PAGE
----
For example, the cloud connected sensors are used to prevent remote wastewater systems releasing wastewater and harmful chemicals into rivers or lakes. If a valve accidentally opens, the sensors send this data through the cloud to operators monitoring the infrastructure. The operators receive a real-time alert via a mobile device and can immediately respond to the problem.
Schneider Electric isn’t the only example of how IoT can be monetized. Many companies are expanding their product range by offering IoT-powered services as well. Sandvik Coromant for instance, uses Microsoft Azure IoT technology to analyze data from its cutting tools, in order to help customers optimizing the manufacturing process.
From remote to predictive maintenance
From remote maintenance, it is only one small step towards predictive maintenance. Thanks to a combination of IoT and some machine learning, technicians are not only able to remotely check the condition of in-service equipment, the equipment self-estimates when maintenance should be performed. This approach promises cost savings over routine or time-based preventive maintenance, because tasks are performed only when necessary.
Elevator manufacturer ThyssenKrupp offers a good example of how predictive maintenance can be used to realize unseen comprehensive efficiencies and how that impacts everyone’s life, even when the effects are not immediately visible to the everyday person. In New York alone, office workers annually spend around 16.6 years (!) waiting for elevators, according to a study of Columbia University. Worldwide, more than 12 million elevators make seven billion trips and move over one billion people every day. Moreover, elevators take up 4% of the world’s energy use. Therefore, it is a necessity that elevators run as efficiently, and with the least amount of downtime, as possible.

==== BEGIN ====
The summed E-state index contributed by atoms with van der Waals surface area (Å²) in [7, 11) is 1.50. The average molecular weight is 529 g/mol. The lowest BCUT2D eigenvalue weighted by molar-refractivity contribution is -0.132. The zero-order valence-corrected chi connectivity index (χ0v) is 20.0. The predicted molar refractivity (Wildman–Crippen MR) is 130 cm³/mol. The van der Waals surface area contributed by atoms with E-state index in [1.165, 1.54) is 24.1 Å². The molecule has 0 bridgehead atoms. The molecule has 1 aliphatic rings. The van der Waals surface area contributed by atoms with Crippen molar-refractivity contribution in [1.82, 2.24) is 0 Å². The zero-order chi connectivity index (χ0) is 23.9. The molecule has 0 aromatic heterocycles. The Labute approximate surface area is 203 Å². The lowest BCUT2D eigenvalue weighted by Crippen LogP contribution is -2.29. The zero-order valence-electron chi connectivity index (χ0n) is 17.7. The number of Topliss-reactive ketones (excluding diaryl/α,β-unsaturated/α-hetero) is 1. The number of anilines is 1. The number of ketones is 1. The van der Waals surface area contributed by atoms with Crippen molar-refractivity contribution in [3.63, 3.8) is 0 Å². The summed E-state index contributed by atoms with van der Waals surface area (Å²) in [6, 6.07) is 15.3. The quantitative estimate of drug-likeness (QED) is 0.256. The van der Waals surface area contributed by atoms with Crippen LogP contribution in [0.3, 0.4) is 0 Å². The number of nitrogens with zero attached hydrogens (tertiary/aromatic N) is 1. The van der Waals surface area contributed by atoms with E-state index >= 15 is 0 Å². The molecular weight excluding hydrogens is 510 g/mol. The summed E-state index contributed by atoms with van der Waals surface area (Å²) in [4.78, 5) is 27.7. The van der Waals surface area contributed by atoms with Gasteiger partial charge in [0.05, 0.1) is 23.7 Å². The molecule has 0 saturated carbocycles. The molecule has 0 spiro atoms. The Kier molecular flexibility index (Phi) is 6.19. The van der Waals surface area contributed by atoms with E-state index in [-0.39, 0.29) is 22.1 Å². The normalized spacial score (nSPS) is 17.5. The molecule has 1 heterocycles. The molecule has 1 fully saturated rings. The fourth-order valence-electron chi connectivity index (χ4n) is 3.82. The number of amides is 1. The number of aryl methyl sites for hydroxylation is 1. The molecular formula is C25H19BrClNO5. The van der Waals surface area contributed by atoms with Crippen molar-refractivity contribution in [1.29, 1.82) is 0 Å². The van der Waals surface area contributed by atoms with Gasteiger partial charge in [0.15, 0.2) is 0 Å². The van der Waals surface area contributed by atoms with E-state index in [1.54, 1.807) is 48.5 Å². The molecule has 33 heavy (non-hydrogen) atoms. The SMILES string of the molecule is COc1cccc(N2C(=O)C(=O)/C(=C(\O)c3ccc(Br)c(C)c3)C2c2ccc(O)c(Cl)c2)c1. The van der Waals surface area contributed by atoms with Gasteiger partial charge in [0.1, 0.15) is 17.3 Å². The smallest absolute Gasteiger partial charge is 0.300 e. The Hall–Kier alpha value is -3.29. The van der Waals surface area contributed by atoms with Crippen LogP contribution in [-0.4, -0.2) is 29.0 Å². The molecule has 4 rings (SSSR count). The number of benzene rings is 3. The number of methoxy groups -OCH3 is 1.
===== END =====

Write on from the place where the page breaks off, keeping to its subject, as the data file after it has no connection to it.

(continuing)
Precise diagnoses through machine learning
To address the issue of cutting elevator downtimes due to maintenance, ThyssenKrupp developed a new technology combining Microsoft Digital Twins and machine learning.
The smart system, called MAX, works in three stages. First, machine data, such as door movements, trips, power-ups, error codes and so on, is collected from elevators worldwide. This data is subsequently sent to the cloud where algorithms analyze it for patterns and compute the equipment’s operation and the remaining lifetime of its components. These precise and predictive diagnostics are then delivered in real time to a technician, flagging the need to replace components. This enables them to be more proactive, as it allows them to schedule maintenance tasks before the elevator breaks down, limiting downtime to the minimum. According to ThyssenKrupp, the new predictive technology will cut the downtime of elevators by half.
Remote and predictive maintenance are just two examples of how IoT is a game changer in manufacturing efficiency. Codit’s expertise in IoT, combined with Microsoft Azure’s high-performing cloud solution, can also help your business gain the necessary competitive edge and make your business grow to peak levels.
Want to learn more about how to get started with IoT? Download our ebook “Beyond the IoT Hype”